In an asset management industry dominated by white men for decades, it’s no surprise that there aren’t as many women and underrepresented minorities with years of experience.
Some asset managers describe the imbalance as a systematic problem.
Ibrahim Husseini, founder of venture capital firm FullCycle, which invests mostly in engineering and technology companies in infrastructure-scale hardware, said the biggest diversity challenge isn’t recruiting or retaining staffers with diverse backgrounds.
“Our struggle has been weighing the balance between the percentage of candidates that [have] decades of experience, who are not traditionally diverse, versus diverse candidates with less experience,” he said.
“It’s a systematic long-term issue,” Husseini said, speaking on a panel addressing diversity at the SALT alternative investments conference in New York on Tuesday.
Most asset managers are working to become more diverse, both to attract the best talent and to meet demand from public pensions and endowments. But, even as more asset managers are reporting detailed demographic data about their staffs, recent surveys have shown that diversity in the industry has barely improved over the past few years.
FullCycle’s founder attributed the diversity challenge to the simple fact that most managers and entrepreneurs with diverse backgrounds are relatively new in their own industries. “It takes time [for them] to move through the system,” he said.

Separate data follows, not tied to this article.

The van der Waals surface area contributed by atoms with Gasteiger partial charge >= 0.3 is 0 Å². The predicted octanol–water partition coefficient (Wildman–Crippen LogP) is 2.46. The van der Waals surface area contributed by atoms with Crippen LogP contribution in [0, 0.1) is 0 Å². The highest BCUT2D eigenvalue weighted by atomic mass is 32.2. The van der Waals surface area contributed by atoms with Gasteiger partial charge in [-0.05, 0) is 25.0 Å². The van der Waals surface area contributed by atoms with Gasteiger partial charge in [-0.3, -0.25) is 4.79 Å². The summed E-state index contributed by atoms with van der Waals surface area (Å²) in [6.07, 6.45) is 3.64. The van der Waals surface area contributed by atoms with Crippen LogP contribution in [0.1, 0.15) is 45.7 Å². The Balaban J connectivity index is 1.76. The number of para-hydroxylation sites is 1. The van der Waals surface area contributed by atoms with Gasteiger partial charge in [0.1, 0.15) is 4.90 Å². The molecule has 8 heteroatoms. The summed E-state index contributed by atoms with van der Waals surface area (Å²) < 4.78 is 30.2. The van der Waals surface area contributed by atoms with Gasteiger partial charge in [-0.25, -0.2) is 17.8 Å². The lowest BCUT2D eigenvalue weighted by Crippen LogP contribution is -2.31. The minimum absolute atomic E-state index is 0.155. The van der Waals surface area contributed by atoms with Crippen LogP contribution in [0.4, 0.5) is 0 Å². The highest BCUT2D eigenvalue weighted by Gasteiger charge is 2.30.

Some asset managers are taking creative steps to change the status quo and not have to wait. They're expanding the platforms they use to recruit and their networks, including looking at a larger pool of universities, including Historically Black Colleges and Universities, to find job candidates, according to Courtney Birnbaum, director of sustainability at Corbin Capital. “If you are only looking at candidates from certain schools or certain financial institutions, you’re not going to cast a wide net with diverse candidates,” she said, commenting that the firm also adds more gender-neutral words to job descriptions. Speaking at the SALT conference, Birnbaum said intellectual curiosity, for example, is far more predictive of success than degrees from certain elite schools or experience at a handful of blue-chip firms.
Raised in Saudi Arabia by parents who are Palestinian refugees, Husseini remains a strong advocate for hiring minorities and investing in entrepreneurs with diverse backgrounds. But experience and diversity are challenges. “I don’t have a solution to it,” he said.